One more thing … some scallops in the market will still have a “side muscle” attached to them. In the photo below, the one on the lower right and the one third from the left on the top row still have it. I left it to show you that that is what you are looking for and you can just pull it off. It’s not desired.
I use cast iron to sear the scallops, but stainless steel would work beautifully as well. I advise against non-stick because I’m in the “no-teflon” camp. Get the skillet nice and hot, add some oil, and immediately put the scallops in. Be sure to look at the clock … and TWO minutes later, check to see if they are brown enough. If not, leave them just 30 more seconds, then flip them. You want the outside to be beautifully seared and the inside to still be beautifully soft and succulent.
Put some warm butternut squash puree on the plate, top it with the gorgeous scallops, drizzle the tarragon cream, them top it lightly or surround it generously with microgreens. The photo at the top of the post is an appetizer offering and the photo below is an ample dinner portion. Whichever way you serve it, enjoy it to the fullest!
Seared Scallops with Butternut Squash Puree and Tarragon Cream Sauce
Inspired by a dish eaten at Revolve, a food and wine bar on Main Street, Bothell, Washington
Scallops, dry - allow 2 per person as an appetizer and 3-4 as a dinner portion
Microgreens for garnish
BUTTERNUT SQUASH PUREE
- 1 butternut squash
- 2 shallots, sliced thinly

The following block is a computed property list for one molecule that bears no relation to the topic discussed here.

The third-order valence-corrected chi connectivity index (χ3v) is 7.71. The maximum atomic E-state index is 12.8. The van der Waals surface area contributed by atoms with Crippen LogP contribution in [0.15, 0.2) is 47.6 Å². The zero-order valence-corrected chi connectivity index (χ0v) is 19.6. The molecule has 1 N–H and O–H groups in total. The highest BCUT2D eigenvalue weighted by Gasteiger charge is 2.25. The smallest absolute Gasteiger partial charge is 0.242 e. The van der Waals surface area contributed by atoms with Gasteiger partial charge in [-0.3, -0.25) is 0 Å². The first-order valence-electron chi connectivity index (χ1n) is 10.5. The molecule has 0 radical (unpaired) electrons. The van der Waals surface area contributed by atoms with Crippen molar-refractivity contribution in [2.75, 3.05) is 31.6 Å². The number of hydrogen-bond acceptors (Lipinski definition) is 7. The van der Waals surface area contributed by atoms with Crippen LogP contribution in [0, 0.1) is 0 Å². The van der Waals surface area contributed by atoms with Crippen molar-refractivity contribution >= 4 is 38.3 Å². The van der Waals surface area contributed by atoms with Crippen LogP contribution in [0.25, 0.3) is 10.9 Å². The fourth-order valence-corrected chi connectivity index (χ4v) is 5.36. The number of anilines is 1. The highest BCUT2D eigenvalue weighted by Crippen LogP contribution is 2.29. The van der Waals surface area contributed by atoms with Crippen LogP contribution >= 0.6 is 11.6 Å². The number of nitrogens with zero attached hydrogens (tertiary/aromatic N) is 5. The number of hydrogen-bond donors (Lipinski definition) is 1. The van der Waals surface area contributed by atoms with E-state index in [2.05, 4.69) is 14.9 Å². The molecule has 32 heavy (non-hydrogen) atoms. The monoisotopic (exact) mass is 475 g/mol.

- 2 Tablespoons butter
- cream or stock, if necessary to thin it
- salt and pepper to season
TARRAGON CREAM SAUCE
- 1 shallot, chopped
- 3/4 cup dry white wine
- 3 sprigs of tarragon
- 1/4 cup cream
- salt to season
BUTTER SQUASH PUREE
Start by cutting it in half lengthwise. Then scoop out the seeds with a sturdy spoon. Put the halves of butternut squash in a baking dish, drizzle them with oil and salt them generously.
Then turn them over, cut side down, and put them in a 400° oven till they are soft. Turning them cut side down allows the steam to be concentrated under the skin and in the scooped out seed spot. Baking will take about 40 minutes, but of course, this all depends on the size of the squash. Use a toothpick, cake tester, or the tip of a sharp knife to see it it's done. If you test the part where the seeds were, it will fool you. There's less flesh there and it will get done sooner. Be sure to test the "neck" part of the squash to be sure it's done. (If you have a pressure cooker - digital or stovetop - you can cook it in there. There's plenty of instructions on the internet.)
Peel the squash by simply pulling the skin off … it's seriously that easy once it is baked.
Sauté the shallots till they are soft. Or if you're lazy like me, lay them in the same pan with the butternut squash to roast along with it.
Put both the squash and shallots in a food processor or blender to purée. Add the butter, salt, and pepper and purée again till smooth. If needed, add cream or stock to thin it. I usually don't find this necessary.
Hold over low heat till ready to serve or make ahead and reserve in the fridge for up to a week.
TARRAGON CREAM SAUCE
Cook the shallot over low heat till soft. Pour the white wine in, add the tarragon leaves, and reduce the wine. Strain the shallots and tarragon, return the sauce to the pan, then gradually add the cream over low heat so that it doesn't separate. Be sure to season with salt.
Lay the scallops out on paper towels to get them as dry as possible. Heat a cast iron or stainless steel skillet over medium high heat. Season the scallops with salt, add oil to the skillet, and carefully put the scallops. Allow to cook without moving them for two minutes before checking on the sear. If they aren't brown enough, leave them for 30 more seconds, then check again. Turn the scallops over. At this point, you can turn the heat off because there will be enough heat in the skillet to continue cooking the scallops.
To serve, put some butternut squash purée on a plate, top with the seared scallops, drizzle with the tarragon cream sauce, and garnish with microgreens.